Sunday, May 29, 2011

Book Review - The Crimson Petal and the White by Michel Faber (Canongate 2002)

This is a Victorian novel, both in subject and in scope - though emphatically not in content. It tells the stories of Victorian Perfume manufacturer Henry Rackham, his wife Agnes and his mistress Sugar, a prostitute whom Henry removes from her brothel and installs her own house in Marylebone, not far from his own house in Notting Hill.

Henry has been brought to his wits' end by Agnes, whose behaviour is becoming progressively more eccentric - indeed, the menacing Doctor Curlew recommends that she is sent away to a asylum. Henry is also concerned about his brother William, a repressed religious obsessive who with his ladyfriend Mrs Fox is attempting to rescue fallen women. Meanwhile, he is becoming more and more reliant on the insight and business advice of Sugar, who despite her trade is both intelligent and well-educated.

This is a book of themes and contrasts, of the gulf between rich and poor, between educated and uneducated, the principled and the hypocritcal and the rigidity of the class system. However its principle theme is the exploitation of women both on the streets and in the brothel, but also in the bosom of the Victorian family. Agnes was raised to be proficient in social accompishments, but her education did not stretch as far as to explain the monthly demonic affliction which caused her insides to discharge blood. Eventually her behaviour is such that she becomes that Victorian cliche, the Madwoman in the Attic, restrained at the whim of her husband and her doctor.

Sugar, meanwhile, fares better than her fellows on the street - partly as a result of her accomplishments, but mainly as she will do "anything, anything" that is asked of her. Henry Rackham installs her as his mistress, and she seems to develop a genuine tenderness for him - but she is always aware that she is there at his whim and could just as quickly find herself back on the streets. It is therefore yet another unequal relationship being played out, and Sugar must work on attempting somehow to restore the balance.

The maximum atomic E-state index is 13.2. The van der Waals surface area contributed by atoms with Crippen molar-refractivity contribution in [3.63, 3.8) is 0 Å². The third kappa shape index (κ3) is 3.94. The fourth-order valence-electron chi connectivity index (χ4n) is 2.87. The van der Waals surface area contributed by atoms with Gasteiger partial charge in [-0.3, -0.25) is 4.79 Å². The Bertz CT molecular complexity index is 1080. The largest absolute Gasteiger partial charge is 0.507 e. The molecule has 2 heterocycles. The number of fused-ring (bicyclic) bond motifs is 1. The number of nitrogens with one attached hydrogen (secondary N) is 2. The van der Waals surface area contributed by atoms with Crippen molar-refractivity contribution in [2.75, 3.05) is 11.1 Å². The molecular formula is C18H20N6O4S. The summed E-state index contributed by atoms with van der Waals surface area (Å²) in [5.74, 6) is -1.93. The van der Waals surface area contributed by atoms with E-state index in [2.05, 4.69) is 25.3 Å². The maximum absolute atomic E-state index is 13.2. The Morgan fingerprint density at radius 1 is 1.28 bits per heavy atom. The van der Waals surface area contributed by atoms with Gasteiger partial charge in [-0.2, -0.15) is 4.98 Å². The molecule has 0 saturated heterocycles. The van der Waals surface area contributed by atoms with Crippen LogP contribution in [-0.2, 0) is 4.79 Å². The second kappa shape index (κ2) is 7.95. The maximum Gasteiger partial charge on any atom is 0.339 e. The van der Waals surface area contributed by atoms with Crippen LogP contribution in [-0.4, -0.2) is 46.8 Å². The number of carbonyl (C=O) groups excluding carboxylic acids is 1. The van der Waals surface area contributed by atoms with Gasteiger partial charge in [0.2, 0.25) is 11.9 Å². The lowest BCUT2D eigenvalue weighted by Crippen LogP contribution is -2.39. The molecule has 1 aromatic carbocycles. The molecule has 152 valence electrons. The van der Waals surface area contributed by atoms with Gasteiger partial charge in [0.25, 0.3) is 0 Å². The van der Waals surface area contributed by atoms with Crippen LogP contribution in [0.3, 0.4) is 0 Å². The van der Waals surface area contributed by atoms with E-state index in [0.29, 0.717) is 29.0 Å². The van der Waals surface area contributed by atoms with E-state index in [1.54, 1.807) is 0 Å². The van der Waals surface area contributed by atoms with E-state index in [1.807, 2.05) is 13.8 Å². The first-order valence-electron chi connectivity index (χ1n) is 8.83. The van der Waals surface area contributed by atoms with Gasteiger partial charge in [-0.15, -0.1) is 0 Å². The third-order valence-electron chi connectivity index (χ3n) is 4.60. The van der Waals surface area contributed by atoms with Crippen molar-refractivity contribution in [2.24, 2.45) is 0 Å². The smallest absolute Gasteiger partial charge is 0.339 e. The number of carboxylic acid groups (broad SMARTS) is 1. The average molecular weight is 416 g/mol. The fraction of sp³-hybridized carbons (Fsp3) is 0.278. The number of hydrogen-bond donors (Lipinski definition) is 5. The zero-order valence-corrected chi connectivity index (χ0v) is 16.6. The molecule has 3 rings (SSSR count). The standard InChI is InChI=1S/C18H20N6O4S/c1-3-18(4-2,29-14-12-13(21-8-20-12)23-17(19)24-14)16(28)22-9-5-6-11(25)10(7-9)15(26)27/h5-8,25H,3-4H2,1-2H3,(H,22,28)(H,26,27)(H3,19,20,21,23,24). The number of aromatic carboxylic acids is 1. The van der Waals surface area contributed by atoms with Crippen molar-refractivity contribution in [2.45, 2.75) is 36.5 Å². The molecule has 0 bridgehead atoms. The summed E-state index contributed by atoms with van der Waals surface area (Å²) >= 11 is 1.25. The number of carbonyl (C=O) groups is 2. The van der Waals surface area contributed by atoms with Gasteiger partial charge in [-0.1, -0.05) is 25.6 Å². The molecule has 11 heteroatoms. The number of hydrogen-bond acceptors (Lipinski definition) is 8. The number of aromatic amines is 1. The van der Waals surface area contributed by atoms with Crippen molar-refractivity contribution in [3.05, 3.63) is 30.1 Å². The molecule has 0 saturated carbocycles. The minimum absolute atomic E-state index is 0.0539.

In fact the only equal relationship in the book is that of William Rackham and Mrs Fox of the Rescue Society. Mrs Fox is a widow, which gives her a certain advantage, and William strives to remain celibate - but sex, or the absense of it - is always lurking in the background.

This book has recently been televised, and I have read it in readiness for watching the series. If the book is anything to go by, it should be highly entertaining, attentive to the detail of Victorian society, sexually very explicit, but also a deep and nuanced examination of the fissures and hypocracies of Victorian England.

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